Help to Grow Management is an ambitious programme. We are confident that it will provide significant benefits to small and medium-sized businesses, helping them to seize every opportunity to grow. The initiative is an important component of the Government’s plan for jobs that will promote opportunity, boost employment and help to level up the economy as businesses recover from the economic impacts of the pandemic. The Government have worked at pace to provide an unprecedented and comprehensive package of support to help as many individuals and businesses as possible. During this challenging period, we have provided access to over £74 billion through the coronavirus loan schemes. I commend the motion to the Committee.

It is a pleasure to serve under your chairship, Mr Gray. I thank the Minister for his opening remarks, in which he rightly laid out the context of the UK’s productivity challenge, a matter that I understand well. Indeed, I had intended to set up the first all-party parliamentary group on increasing productivity—I think it did get launched. The subject is a very important part of our parliamentary debate.

The Minister set out what we are debating: a motion to approve £220 million of financial assistance to business schools to help to fund the Help to Grow Management programme that was announced in the Budget on 3 March. As he said, the intention of the programme is to give 30,000 SMEs access to a mini MBA-style executive education for their senior management over the next three years.

SMEs are indeed the backbone of our economy. The almost 6 million SMEs in Britain are engines of growth and it is right to invest in the strategic management skills of SME leaders. We need to grow our way into the future and, as the CBI points out today, to seize this moment to create a more inclusive economy, so any support for innovation, productivity and the growth of SMEs—each of our constituencies will contain SMEs—is welcome. I hope that all our SMEs will take advantage of the programme.

We therefore support the funding to help our SMEs across the country to grow, but I and well-respected stakeholders in senior positions in academia and business have concerns about some of the Government’s decisions. We want the programme to be successful and to deliver on its aims of supporting productivity and growth, while providing value for money for the taxpayer and small business leaders. It is in that context that I would be grateful for the Minister’s response to the questions I shall raise, and for ongoing evaluation and feedback so that we can ensure that the programme delivers with its outcomes.

I would be grateful for two points of clarification. Section 8 of the Industrial Development Act 1982 provides the Government with the general power to provide selective or targeted financial assistance, for example to specific firms or institutions, when they determine that such assistance is likely to benefit the economy of the UK or any part or area of it. Subsection (8) provides that sums to be paid in respect of any one project shall not exceed £30 million except when authorised by a resolution of the House of Commons, hence today’s proceedings to make available £220 million over three years to fund the Help to Grow Management scheme.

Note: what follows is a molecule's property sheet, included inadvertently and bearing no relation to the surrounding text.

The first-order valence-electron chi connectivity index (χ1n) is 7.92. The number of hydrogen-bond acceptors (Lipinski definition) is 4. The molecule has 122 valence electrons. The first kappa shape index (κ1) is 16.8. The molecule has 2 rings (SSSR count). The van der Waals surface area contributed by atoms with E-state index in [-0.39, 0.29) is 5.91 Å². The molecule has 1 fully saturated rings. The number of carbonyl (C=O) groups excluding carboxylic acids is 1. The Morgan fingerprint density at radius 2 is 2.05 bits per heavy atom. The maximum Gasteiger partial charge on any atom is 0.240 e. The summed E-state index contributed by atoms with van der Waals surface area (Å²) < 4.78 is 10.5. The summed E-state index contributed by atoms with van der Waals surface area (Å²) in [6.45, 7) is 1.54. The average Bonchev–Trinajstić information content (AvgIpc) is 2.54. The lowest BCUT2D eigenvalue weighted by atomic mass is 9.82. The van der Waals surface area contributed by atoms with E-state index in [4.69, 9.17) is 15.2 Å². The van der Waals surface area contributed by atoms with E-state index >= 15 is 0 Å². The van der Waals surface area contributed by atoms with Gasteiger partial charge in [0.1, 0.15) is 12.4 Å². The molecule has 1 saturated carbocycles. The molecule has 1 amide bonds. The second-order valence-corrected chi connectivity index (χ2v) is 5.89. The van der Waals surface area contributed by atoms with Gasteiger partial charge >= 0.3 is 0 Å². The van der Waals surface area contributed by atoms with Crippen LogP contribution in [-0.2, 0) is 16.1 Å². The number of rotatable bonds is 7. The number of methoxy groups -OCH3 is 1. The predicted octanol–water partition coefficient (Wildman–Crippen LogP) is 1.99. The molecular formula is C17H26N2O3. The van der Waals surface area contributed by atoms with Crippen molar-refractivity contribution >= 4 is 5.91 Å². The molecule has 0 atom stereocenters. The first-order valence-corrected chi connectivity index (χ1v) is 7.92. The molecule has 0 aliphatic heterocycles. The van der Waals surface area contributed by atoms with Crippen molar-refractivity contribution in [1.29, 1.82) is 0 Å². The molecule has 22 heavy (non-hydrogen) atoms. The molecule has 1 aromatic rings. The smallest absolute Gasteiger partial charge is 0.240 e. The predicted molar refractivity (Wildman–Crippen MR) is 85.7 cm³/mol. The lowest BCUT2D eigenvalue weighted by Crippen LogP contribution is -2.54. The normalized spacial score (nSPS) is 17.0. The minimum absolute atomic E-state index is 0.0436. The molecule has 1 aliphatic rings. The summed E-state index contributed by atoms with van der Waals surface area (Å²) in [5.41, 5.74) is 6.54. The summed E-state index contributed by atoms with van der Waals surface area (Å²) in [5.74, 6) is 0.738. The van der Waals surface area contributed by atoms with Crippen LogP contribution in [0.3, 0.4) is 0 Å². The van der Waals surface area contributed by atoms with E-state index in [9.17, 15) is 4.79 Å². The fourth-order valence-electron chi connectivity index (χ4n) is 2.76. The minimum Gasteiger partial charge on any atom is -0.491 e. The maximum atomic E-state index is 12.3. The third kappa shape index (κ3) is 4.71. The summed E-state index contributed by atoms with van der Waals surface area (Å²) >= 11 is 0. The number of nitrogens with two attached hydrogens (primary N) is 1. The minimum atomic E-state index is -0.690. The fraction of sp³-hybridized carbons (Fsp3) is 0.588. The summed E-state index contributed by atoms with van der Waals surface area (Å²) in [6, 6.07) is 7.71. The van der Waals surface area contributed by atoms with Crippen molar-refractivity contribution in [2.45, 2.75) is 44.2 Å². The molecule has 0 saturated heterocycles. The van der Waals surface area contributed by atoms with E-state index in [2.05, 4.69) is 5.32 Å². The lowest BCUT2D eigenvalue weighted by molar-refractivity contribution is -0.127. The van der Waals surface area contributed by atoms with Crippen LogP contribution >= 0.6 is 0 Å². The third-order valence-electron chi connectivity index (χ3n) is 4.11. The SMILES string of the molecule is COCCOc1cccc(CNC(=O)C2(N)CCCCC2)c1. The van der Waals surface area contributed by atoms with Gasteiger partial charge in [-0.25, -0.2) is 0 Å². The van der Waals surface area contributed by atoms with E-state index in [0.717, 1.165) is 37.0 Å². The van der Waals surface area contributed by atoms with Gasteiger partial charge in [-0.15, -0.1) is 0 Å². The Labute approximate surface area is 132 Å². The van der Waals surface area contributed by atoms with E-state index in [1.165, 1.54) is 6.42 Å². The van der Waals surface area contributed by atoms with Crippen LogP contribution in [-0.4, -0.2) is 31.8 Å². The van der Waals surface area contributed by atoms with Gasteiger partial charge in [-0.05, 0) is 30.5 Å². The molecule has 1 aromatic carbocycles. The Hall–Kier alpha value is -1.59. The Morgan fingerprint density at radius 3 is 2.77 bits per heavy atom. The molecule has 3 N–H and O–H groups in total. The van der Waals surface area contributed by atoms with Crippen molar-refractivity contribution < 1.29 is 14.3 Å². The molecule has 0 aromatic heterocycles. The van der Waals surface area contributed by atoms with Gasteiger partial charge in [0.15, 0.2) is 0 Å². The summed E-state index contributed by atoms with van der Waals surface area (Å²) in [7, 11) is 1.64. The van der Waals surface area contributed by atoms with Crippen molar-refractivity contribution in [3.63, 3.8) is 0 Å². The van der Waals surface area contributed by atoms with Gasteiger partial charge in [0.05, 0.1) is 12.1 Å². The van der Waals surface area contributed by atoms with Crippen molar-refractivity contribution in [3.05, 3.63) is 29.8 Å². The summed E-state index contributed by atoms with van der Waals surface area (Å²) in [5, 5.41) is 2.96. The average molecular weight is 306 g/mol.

Sections 11 and 15 of the 1982 Act require the publication of an annual report describing the exercise of powers under the Act, which suggests that details will be available at the end of 2021-22, and in subsequent years, on how much of the allocated £220 million has been spent on the programme. However, section 75 of the Coronavirus Act 2020, which grants emergency powers to handle the covid-19 pandemic, amends the 1982 Act to disapply the overall limits that it sets for the total financial assistance that the Government can provide when the funding is “coronavirus-related”. It also creates a quarterly reporting obligation on the Government in relation to coronavirus-related funding. Will the Minister clarify whether the £220 million allocated to the Help to Grow Management scheme is “coronavirus-related” within the meaning of the Coronavirus Act 2020?

Secondly, the overall Help to Grow scheme has been allocated £520 million, with the second programme being Help to Grow Digital. Today’s motion relates only to Help to Grow Management, so will the Minister confirm whether he will seek approval under a separate resolution for the Help to Grow Digital scheme in advance of its launch in the autumn?

Labour believes strongly that small businesses should be at the heart of the recovery from covid. We are concerned by the drop in new start-ups, which are down 11% since 2016. I grew up above a shop in a local business in Osterley, and every year across the country we celebrate small business Saturday. In April, Labour promised £1 billion of funding to support the creation of 100,000 start-ups across the country in the first term of a Labour Administration. We do not want this programme to go the way of the Government’s green homes scheme which, despite significant demand among the public, had a lack of take-up due to its bad design. Supporting our SMEs to survive and thrive as we exit lockdown and move into a post-pandemic, post-Brexit economy means planning ahead and thinking through policy to get it right first time. We need this programme to be effective, and to be designed with usability and SMEs’ needs as the first priorities.